The first reference to chess in China comes in the Yu Kuai Lu (“Book of Marvels”), which dates to about 800. It recounts the story, set in 762, of a man who dreamed of a battle in which the moves of the horses, commanders, wagons and armored men resembled those in Chinese chess and then awoke to find a set of chessmen buried nearby in a well.
Regardless of whether the tale is true, there is overwhelming evidence for strong trade and cultural ties between India and China. It would be surprising if a game as intriguing as chess, already played in India and Central Asia for a century or more, had not moved along the caravan routes to China or the sea routes to Southeast Asia.
In the eighth century, chess masters from Persia and Central Asia flocked to Baghdad, which was founded in 750 as the capital of the Abbasid dynasty and soon ranked as one of the largest and most sophisticated cities on the globe, to challenge the best players in the Islamic world. At the Baghdad court, chess was not the largely silent affair it is today. Players were expected to maintain a witty, scholarly banter with each other and with spectators.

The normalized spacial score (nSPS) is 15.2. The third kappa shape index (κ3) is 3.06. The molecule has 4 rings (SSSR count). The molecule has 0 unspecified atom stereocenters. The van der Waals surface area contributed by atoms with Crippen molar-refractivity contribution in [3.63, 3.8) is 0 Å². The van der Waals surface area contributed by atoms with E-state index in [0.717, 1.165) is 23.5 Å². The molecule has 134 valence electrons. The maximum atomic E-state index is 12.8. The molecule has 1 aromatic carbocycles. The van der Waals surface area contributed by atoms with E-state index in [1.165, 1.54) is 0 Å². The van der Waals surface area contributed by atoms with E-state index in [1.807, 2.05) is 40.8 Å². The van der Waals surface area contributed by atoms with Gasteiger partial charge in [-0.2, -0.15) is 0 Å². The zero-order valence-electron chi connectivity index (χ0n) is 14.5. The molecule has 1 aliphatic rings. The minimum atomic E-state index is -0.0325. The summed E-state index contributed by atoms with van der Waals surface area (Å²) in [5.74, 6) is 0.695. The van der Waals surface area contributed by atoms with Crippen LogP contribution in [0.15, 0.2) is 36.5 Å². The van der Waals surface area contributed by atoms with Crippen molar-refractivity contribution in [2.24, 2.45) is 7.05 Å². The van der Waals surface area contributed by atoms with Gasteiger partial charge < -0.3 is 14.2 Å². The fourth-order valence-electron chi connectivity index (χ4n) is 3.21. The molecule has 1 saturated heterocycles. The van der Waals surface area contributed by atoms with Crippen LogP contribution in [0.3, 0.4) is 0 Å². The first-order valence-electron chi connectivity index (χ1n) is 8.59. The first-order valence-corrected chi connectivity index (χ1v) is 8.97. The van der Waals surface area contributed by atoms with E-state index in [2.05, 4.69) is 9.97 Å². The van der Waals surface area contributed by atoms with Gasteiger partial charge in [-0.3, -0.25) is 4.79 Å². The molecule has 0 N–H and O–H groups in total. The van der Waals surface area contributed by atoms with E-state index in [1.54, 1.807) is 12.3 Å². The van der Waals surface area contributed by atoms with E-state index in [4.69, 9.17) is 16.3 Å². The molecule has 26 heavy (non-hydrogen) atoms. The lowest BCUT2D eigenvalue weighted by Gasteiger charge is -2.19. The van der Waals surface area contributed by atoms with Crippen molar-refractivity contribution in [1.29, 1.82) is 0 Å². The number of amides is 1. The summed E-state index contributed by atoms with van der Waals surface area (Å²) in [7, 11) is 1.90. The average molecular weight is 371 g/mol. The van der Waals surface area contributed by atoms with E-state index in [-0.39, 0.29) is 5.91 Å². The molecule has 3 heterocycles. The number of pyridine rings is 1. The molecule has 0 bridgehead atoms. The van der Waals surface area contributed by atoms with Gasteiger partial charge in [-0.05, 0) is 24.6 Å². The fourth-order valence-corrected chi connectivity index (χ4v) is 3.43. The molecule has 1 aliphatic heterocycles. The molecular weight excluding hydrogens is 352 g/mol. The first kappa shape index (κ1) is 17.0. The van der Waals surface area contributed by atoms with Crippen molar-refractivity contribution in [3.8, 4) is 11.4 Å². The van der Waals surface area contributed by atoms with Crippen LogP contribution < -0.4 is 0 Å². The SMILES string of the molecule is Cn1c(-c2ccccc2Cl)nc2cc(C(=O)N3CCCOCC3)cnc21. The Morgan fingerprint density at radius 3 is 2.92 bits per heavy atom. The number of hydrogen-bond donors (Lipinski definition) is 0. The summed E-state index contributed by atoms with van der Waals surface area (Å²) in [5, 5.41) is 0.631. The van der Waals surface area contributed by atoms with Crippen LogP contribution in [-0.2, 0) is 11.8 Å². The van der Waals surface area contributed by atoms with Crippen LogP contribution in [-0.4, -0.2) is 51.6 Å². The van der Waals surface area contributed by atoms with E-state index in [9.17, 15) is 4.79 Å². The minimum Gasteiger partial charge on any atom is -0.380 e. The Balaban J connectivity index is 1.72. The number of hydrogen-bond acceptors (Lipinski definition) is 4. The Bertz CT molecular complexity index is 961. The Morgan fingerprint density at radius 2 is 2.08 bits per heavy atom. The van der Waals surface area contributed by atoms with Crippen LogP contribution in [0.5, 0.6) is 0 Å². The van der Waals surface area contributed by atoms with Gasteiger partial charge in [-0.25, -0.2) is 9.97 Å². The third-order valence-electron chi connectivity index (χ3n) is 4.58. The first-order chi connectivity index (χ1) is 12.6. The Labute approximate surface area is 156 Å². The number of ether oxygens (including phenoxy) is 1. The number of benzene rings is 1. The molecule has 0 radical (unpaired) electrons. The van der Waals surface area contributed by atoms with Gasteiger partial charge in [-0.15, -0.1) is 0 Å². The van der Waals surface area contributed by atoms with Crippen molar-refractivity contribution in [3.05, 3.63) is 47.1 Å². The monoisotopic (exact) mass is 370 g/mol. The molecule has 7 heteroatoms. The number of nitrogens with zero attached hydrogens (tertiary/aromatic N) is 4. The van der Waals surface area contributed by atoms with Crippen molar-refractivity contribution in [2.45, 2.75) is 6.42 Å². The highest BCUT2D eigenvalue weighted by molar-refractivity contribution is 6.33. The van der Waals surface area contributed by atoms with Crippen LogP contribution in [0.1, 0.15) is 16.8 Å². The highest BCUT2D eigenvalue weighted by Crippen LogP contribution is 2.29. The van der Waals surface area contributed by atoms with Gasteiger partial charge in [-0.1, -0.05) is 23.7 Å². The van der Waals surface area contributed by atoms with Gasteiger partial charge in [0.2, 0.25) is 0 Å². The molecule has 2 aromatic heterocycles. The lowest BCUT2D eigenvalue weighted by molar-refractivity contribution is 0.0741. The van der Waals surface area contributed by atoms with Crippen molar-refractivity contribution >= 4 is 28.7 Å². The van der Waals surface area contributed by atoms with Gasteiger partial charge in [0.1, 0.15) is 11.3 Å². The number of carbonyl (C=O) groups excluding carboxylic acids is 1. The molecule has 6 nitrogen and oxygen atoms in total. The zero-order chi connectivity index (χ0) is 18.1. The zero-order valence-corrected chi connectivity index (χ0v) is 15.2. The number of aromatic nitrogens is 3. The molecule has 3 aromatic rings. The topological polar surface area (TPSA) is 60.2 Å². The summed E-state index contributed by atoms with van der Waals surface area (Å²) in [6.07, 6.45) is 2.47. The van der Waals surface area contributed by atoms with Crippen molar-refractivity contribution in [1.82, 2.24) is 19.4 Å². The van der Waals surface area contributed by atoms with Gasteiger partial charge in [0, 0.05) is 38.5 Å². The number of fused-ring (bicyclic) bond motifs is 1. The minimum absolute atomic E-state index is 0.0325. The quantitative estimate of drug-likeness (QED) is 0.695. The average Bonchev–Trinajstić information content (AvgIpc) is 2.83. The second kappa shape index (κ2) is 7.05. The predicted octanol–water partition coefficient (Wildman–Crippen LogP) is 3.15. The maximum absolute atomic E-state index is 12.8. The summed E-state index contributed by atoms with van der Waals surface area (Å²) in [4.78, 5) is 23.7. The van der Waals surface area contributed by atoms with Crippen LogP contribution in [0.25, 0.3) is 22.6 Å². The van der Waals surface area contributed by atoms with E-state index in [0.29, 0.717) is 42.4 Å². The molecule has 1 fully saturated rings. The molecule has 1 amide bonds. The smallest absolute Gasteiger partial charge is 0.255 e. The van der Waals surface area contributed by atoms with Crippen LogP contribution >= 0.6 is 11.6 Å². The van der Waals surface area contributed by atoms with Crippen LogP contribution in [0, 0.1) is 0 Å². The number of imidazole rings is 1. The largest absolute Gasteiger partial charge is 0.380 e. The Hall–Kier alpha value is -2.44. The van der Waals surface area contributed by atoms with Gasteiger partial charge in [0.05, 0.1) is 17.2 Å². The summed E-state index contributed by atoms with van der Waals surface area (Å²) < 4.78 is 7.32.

In the 10th and 11th centuries, chess spread northward to Russia and Scandinavia on the Volga River trade route. Slightly later, chess moved into Italy, at the time a scene of much contact and conflict among Muslims, Byzantines and Norman invaders from France. As chess gained popularity in new locations, the overall rules remained much the same, but the shapes of the pieces varied. In parts of Central Asia, the camel sometimes replaced the elephant. Among Tibetans, the lion replaced the king and the tiger replaced the vizier. In Europe, the queen replaced the vizier in one of several shifts to more powerful pieces that sped up the game. At about the same time, the bishop replaced the elephant and acquired its diagonal move.